On to the NHL – our preview was abbreviated a few weeks ago, so let’s take a more in-depth look at the Penguins, and some other teams of note in the East.
-The Flyers needed a minor miracle just to make the playoffs last season, but proceeded to make the Cup Finals – again, ANYTHING is possible if you make the playoffs. Goaltending always seems to be a problem in Philly but rookie Sergei Bobrovsky is off to an incredible start between the pipes. If he is the real deal, the Flyers are legit contenders for the Cup – they have plenty of skill, grit, and defense.
-The Caps this year look much like the Caps last year – TONS of scoring, iffy defense. Expect some major in-season moves here to try to shore up the defense, but they will breeze through the regular season and I consider them the favorites in the East.
-New Jersey is even more of a mess than I expected – the Kovalchuk contract wrecked their salary cap situation, Zach Parise is out for months with a knee injury, and Brodeur appears to finally be showing his age. I cannot see this team turning it around this year.
-Boston has been the early pleasant surprise in the East – their trade of Phil Kessel last year appears to have paid off, allowing them to draft Tyler Seguin and free up some cash to keep key players. I still think they need a bit more firepower, but they won’t allow many goals and are in position to trade a goalie mid-season to obtain some scoring. This is a team to watch in 2011.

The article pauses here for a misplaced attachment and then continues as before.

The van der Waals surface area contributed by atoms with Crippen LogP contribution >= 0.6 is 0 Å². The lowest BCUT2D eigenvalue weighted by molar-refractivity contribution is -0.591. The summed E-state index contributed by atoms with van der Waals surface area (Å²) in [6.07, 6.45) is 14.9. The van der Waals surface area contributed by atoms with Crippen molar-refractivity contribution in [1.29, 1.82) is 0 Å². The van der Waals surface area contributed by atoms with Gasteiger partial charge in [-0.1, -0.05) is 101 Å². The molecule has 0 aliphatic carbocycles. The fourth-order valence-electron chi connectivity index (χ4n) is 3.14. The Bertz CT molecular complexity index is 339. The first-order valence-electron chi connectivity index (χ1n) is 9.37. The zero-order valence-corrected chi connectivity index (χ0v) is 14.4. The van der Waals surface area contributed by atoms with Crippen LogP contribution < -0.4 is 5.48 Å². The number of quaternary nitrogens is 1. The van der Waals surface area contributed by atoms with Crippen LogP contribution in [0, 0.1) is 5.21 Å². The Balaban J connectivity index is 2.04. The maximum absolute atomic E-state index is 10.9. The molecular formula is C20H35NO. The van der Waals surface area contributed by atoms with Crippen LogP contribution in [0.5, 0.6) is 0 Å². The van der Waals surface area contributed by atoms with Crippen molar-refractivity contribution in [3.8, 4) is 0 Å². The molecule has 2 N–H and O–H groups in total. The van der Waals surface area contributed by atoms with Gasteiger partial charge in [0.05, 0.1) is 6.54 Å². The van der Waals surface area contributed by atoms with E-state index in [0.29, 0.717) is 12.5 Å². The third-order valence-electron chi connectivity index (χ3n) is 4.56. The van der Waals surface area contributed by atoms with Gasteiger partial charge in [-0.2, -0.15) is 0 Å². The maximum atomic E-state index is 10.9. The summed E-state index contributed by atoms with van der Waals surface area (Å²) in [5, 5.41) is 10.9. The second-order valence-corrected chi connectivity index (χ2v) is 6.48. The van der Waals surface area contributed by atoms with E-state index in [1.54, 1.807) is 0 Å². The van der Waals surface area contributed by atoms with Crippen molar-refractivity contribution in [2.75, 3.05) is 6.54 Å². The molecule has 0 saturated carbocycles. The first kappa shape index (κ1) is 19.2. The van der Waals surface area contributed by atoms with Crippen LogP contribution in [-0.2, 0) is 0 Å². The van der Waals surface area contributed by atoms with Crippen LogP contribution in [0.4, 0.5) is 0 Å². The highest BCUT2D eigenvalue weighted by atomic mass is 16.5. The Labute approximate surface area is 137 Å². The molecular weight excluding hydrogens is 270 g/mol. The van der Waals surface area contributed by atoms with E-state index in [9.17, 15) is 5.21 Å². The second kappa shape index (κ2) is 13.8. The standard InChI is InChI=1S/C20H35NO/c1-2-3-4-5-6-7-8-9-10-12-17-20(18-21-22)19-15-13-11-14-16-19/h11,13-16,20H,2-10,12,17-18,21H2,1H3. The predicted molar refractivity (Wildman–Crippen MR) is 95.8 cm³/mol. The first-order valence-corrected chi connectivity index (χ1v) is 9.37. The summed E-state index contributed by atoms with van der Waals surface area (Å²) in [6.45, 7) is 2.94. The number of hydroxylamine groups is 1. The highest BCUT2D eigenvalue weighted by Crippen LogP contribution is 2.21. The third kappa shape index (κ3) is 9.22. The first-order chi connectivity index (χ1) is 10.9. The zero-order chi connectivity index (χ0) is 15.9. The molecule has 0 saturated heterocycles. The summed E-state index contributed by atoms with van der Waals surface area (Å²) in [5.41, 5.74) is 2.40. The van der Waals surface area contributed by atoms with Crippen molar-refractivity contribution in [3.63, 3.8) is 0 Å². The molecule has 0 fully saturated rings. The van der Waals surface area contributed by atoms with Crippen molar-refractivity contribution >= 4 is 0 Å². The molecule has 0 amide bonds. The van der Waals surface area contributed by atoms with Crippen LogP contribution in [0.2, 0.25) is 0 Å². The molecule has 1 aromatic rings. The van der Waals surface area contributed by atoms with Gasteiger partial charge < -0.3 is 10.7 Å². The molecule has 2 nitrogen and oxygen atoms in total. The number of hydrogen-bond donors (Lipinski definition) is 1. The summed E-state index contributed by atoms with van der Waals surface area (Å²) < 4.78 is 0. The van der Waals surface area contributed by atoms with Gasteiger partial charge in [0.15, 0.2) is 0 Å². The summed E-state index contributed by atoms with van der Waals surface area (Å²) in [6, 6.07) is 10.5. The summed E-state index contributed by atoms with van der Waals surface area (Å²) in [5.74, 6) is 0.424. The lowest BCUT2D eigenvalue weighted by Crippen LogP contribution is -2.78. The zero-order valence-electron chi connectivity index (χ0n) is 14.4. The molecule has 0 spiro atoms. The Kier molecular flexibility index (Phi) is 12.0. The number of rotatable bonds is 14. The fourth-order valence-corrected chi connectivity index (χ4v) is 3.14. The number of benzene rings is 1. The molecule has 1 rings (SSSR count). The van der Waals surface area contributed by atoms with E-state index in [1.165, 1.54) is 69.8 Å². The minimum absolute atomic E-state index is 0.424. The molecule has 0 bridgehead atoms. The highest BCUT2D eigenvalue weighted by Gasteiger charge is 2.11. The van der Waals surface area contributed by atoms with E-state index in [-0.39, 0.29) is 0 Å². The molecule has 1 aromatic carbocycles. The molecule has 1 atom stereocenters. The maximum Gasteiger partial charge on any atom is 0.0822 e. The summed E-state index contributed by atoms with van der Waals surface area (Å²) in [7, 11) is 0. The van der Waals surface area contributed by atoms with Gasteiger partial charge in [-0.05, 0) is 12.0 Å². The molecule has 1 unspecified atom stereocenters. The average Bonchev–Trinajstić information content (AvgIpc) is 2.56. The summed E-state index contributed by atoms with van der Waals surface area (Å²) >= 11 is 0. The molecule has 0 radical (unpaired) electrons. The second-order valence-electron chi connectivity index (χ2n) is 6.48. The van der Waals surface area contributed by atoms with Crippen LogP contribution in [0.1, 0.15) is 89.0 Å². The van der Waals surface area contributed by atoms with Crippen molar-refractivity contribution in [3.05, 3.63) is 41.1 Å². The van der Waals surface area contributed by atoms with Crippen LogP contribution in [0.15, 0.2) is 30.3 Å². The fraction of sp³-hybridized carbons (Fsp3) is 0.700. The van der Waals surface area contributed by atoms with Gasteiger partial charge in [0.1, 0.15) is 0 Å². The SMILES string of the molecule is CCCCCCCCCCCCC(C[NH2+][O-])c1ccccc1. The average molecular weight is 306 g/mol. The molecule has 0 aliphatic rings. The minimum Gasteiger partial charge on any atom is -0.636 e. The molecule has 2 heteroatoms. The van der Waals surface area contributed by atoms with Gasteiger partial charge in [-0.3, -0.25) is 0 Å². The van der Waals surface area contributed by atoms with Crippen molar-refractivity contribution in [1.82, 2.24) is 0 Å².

-Now, Pittsburgh. I liked their offseason moves on defense – Michalek and Martin are seasoned vets who move the puck well and in Michalek’s case, provide a shot-blocking, steady defensive presence. Kris Letang is showing he was ready to take Gonchar’s place on the power play. Up front, the injuries to Jordan Staal are starting to be felt – as usual there is no scoring depth, and the forwards have been a bit iffy in their own end.
The real issue, however, is in goal. Brent Johnson started hot but he is what he is – a very capable backup who is NOT a top goaltender. By the end of the season his numbers will be average. Fleury, however, continues his downward slide that began in 2009 – he has been flat-awful so far this season, and until/unless he turns it around, this Penguin team is suspect. I look for Fleury to be given every chance to turn his game around between now and February – but if he’s still struggling then, a trade would not shock me at all. GM Ray Shero has shown he is not afraid to pull the trigger on big moves in-season.
The schedule has been rough – lots of back-to-back games, followed by long breaks; hockey players prefer a regular schedule, every other day works well for them – but that’s no excuse, especially when they fail to show up at all (see Wednesday’s 5-2 beatdown in Dallas). The Pens are on an 0-25 power play skid – unacceptable for a team with Letang, Crosby, and Malkin. There’s too much talent here to not make the playoffs, but for the first time since 2007 I’m beginning to wonder if it’s time to shake up the core group here a bit.
Next week, we’ll take a look at the NFL at the halfway mark.
Dave Glass can be reached at email@example.com.